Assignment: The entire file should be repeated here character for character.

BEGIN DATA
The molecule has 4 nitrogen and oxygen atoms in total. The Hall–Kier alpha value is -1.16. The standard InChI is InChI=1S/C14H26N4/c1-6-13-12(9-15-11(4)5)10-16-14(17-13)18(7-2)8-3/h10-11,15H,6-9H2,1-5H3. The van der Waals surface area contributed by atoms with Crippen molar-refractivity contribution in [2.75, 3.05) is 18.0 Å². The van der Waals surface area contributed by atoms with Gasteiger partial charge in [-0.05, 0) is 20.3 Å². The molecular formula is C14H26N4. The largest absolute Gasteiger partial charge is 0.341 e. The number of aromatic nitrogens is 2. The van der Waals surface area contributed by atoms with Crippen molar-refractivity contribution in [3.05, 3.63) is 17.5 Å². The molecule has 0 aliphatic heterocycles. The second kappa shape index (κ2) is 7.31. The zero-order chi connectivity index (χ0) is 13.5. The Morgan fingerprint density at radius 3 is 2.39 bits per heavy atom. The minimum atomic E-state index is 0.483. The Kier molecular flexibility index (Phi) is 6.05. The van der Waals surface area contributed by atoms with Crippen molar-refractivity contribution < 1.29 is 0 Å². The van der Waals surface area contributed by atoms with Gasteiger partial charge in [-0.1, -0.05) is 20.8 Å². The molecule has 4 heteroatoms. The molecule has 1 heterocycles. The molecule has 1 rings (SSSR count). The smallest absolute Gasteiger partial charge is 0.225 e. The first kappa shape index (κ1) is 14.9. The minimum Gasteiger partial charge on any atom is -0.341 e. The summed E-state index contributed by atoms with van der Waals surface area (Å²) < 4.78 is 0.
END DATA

The molecule has 4 nitrogen and oxygen atoms in total. The Hall–Kier alpha value is -1.16. The standard InChI is InChI=1S/C14H26N4/c1-6-13-12(9-15-11(4)5)10-16-14(17-13)18(7-2)8-3/h10-11,15H,6-9H2,1-5H3. The van der Waals surface area contributed by atoms with Crippen molar-refractivity contribution in [2.75, 3.05) is 18.0 Å². The van der Waals surface area contributed by atoms with Gasteiger partial charge in [-0.05, 0) is 20.3 Å². The molecular formula is C14H26N4. The largest absolute Gasteiger partial charge is 0.341 e. The number of aromatic nitrogens is 2. The van der Waals surface area contributed by atoms with Crippen molar-refractivity contribution in [3.05, 3.63) is 17.5 Å². The molecule has 0 aliphatic heterocycles. The second kappa shape index (κ2) is 7.31. The zero-order chi connectivity index (χ0) is 13.5. The Morgan fingerprint density at radius 3 is 2.39 bits per heavy atom. The minimum atomic E-state index is 0.483. The Kier molecular flexibility index (Phi) is 6.05. The van der Waals surface area contributed by atoms with Crippen molar-refractivity contribution < 1.29 is 0 Å². The van der Waals surface area contributed by atoms with Gasteiger partial charge in [-0.1, -0.05) is 20.8 Å². The molecule has 4 heteroatoms. The molecule has 1 heterocycles. The molecule has 1 rings (SSSR count). The smallest absolute Gasteiger partial charge is 0.225 e. The first kappa shape index (κ1) is 14.9. The minimum Gasteiger partial charge on any atom is -0.341 e. The summed E-state index contributed by atoms with van der Waals surface area (Å²) < 4.78 is 0.